A temporary worldwide moratorium on commercial whaling went into effect in 1986, but given its exceptions and loopholes, more whales are being killed annually than before the ban. Something is awry. If the efforts of whale huggers worldwide aren’t working, then could markets be the solution? Three American scientists recently resurrected an idea first floated by ecologist C.W. Clark in 1982 to save the whales by setting a price on their heads. The article appeared in the journal Nature. Much like carbon credits, conservationists could buy whale quotas, pocket the credit, and save as many whales as money could buy. A minke might fetch $13,000, whereas fin whales might be priced at $85,000.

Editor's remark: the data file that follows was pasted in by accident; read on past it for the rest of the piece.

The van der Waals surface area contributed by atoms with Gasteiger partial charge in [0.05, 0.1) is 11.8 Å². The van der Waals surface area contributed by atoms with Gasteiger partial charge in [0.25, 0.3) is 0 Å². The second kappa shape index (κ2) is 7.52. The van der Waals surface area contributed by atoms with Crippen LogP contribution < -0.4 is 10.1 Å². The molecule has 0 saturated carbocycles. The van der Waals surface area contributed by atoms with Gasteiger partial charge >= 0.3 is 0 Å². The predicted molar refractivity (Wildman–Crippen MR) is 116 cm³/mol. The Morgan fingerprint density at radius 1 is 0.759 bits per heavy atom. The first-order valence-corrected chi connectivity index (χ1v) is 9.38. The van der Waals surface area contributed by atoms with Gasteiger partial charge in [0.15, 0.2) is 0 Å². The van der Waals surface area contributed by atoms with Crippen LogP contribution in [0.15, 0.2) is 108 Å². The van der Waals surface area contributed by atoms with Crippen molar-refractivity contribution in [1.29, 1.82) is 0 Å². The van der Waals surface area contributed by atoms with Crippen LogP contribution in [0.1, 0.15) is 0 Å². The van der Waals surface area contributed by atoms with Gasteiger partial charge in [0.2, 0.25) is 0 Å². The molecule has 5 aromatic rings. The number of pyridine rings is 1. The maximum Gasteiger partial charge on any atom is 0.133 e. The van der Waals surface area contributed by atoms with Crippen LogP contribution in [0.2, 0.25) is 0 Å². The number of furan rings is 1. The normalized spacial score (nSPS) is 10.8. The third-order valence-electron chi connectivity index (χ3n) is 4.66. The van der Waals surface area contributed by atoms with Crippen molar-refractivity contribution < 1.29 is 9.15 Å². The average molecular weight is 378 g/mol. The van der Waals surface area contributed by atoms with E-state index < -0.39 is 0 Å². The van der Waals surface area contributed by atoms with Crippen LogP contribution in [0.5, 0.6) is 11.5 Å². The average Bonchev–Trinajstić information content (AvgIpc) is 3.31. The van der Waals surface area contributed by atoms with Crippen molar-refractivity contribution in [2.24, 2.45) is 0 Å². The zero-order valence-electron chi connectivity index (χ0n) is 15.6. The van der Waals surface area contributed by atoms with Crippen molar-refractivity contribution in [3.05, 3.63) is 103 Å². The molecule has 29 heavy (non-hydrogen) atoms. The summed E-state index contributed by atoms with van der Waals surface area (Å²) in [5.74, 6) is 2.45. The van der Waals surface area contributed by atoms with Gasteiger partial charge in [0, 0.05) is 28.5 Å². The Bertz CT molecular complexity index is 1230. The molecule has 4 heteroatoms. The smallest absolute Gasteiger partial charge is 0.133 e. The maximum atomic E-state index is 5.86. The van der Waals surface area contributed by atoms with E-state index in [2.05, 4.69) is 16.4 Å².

It’s an intriguing proposal—one that made me wonder if we’d soon be eating whale again. Well, barring the unforeseen and unlikely overturn of the federal Marine Mammal Protection Act, don’t expect to see whale margarine or “beef of the deep” making a comeback.
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